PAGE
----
Super Bowl LVI at SoFi Stadium

Are We There Yet?

One of the most memorable stories in Michael J. Fox’s memoire, Lucky Man, is about his experience driving cross-country with a buddy and their three sons. It was an 18-day trip, which went smoothly until they hit Death Valley, at which point Michael’s son asked the question that all parents dread: “Are We There Yet?” Having grown up crisscrossing Canada with his own family – and been the target of his dad’s explosive responses to that very question, Michael took another approach: he pulled off the road and stopped – in the middle of nowhere. Getting out of the car, he opened the doors and announced, “We’re here,” and encouraged everyone to get out and look around. After a few minutes of looking at dirt and picking up a few rocks, everyone got back in the car, and didn’t utter another complaint for the remainder of the trip.

I don’t know about you, but that’s how I feel. Two Moderna vaccines, a booster, even an Omicron infection, and I can’t believe we’re still not there yet. Or are we? Governors now seem to be falling over themselves to let us go inside without masks. And, at the SoFi Stadium, spectators fortunate enough to attend the Super Bowl in person were given KN95 masks to be worn when “not actively eating or drinking,” yet, as KTLA 5 reported, “if you watched the game, you probably noticed that a lot of spectators were not wearing facial coverings, including celebrities and many fans.”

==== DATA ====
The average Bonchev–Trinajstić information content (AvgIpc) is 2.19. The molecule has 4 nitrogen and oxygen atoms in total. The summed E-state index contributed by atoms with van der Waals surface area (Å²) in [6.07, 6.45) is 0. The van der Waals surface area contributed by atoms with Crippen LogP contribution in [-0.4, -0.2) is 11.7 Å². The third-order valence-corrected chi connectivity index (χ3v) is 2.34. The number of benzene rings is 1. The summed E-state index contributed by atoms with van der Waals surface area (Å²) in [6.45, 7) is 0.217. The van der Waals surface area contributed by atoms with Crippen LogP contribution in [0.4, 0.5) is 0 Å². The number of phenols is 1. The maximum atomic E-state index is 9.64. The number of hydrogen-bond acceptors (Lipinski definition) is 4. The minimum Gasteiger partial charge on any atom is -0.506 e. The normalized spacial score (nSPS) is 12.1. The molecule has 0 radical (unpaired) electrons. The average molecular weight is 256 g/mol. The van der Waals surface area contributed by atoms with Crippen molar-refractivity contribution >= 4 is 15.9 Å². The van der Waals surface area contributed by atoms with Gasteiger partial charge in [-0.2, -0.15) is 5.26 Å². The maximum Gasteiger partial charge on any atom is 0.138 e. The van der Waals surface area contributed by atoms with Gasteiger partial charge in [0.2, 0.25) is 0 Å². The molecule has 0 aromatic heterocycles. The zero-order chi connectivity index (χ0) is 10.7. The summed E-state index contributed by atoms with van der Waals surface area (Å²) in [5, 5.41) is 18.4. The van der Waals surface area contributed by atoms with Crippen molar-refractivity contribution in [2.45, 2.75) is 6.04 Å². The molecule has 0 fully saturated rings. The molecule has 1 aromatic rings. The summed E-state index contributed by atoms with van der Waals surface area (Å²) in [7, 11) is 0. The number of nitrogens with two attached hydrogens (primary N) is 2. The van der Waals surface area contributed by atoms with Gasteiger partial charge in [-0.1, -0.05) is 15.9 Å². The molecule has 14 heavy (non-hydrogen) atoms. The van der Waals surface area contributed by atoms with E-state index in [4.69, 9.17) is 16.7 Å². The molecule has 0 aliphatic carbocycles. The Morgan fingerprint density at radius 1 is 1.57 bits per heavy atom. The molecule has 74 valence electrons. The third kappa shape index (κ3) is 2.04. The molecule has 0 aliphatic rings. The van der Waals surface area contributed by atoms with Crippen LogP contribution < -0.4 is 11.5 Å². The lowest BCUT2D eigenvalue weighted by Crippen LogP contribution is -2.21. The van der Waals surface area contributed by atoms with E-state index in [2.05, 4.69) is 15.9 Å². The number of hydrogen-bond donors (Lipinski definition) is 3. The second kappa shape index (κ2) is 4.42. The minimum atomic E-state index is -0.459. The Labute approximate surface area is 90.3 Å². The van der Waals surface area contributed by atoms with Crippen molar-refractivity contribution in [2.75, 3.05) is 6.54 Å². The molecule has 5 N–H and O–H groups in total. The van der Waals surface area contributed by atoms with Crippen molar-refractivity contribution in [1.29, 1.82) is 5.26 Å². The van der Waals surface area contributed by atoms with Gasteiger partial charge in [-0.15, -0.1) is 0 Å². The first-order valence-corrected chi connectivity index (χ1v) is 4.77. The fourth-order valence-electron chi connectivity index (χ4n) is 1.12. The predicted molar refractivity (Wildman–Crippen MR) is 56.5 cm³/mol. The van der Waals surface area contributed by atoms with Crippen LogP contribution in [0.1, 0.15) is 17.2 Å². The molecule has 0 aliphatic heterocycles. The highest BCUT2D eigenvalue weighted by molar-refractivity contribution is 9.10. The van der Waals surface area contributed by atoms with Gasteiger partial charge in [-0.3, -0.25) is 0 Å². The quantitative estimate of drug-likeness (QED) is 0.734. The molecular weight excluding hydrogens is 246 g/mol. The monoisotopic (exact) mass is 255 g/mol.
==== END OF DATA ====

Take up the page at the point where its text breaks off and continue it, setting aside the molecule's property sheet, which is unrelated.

Perhaps we should feel relieved, according to Worldometers, of the 79,325,576 reported COVID cases in the U.S., 50,780,304 have had an outcome. Of those, although 2% (943,411) have passed, 98% (49,836,893) have recovered or been discharged. (Assumably we’re still waiting for the confirmation that at least 98% of the 28,545,272 cases so far without an outcome will end up on the “recovered” side of the ledger.) Even better is the rapidly declining number of new cases.

Furthermore, now that every American household is entitled to two free antigen tests, ideally those who even suspect they’ve contracted COVID – at a Super Spreader Event or elsewhere – will take a test and, if positive, stay at home. And, if two tests aren’t enough, consumers with private health insurance will get up to eight free at-home tests per covered individual per month.

In addition to the politicians across the land who are responding to their constituents’ plea to let the country get back to normal and drop masking requirements, the nation’s top medical scientist, Dr. Anthony Fauci was quoted in The Financial Times, saying that the U.S. has almost reached the end of the “full blown” pandemic and could reach immunity levels sufficient to limit the spread of the virus soon. While not saying that we are out of the COVID woods, he allowed, “There will be more people making their own decision on how they want to deal with the virus.”

For the guesstimated 100 million+ viewers of Super Bowl LVI, it will be obvious: for most of the fans in the stands, “They’re there!”

By Mimi Grant, President, Adaptive Business Leaders (ABL) Organization – Round Tables and Events for CEOs of Technology and Healthcare Companies

PHOTO CREDIT: 5 KTLA at Super Bowl